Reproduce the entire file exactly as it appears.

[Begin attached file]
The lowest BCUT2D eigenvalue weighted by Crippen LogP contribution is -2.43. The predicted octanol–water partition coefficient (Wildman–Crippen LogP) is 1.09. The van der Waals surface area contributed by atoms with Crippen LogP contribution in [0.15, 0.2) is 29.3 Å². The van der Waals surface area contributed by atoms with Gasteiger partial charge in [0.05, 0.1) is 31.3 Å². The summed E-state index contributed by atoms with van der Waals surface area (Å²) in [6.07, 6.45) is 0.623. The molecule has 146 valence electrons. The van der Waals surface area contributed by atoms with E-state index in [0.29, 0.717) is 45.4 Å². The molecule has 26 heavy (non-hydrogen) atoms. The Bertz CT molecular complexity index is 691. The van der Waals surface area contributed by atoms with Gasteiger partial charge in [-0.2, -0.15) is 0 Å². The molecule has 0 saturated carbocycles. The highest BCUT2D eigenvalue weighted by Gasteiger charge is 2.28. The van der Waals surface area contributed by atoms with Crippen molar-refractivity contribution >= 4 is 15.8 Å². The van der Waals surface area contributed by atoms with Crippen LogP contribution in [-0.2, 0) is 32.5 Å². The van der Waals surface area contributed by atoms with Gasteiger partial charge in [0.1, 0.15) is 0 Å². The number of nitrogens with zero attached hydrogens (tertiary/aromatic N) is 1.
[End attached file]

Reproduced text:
The lowest BCUT2D eigenvalue weighted by Crippen LogP contribution is -2.43. The predicted octanol–water partition coefficient (Wildman–Crippen LogP) is 1.09. The van der Waals surface area contributed by atoms with Crippen LogP contribution in [0.15, 0.2) is 29.3 Å². The van der Waals surface area contributed by atoms with Gasteiger partial charge in [0.05, 0.1) is 31.3 Å². The summed E-state index contributed by atoms with van der Waals surface area (Å²) in [6.07, 6.45) is 0.623. The molecule has 146 valence electrons. The van der Waals surface area contributed by atoms with E-state index in [0.29, 0.717) is 45.4 Å². The molecule has 26 heavy (non-hydrogen) atoms. The Bertz CT molecular complexity index is 691. The van der Waals surface area contributed by atoms with Gasteiger partial charge in [-0.2, -0.15) is 0 Å². The molecule has 0 saturated carbocycles. The highest BCUT2D eigenvalue weighted by Gasteiger charge is 2.28. The van der Waals surface area contributed by atoms with Crippen molar-refractivity contribution >= 4 is 15.8 Å². The van der Waals surface area contributed by atoms with Crippen LogP contribution in [-0.2, 0) is 32.5 Å². The van der Waals surface area contributed by atoms with Gasteiger partial charge in [0.1, 0.15) is 0 Å². The number of nitrogens with zero attached hydrogens (tertiary/aromatic N) is 1.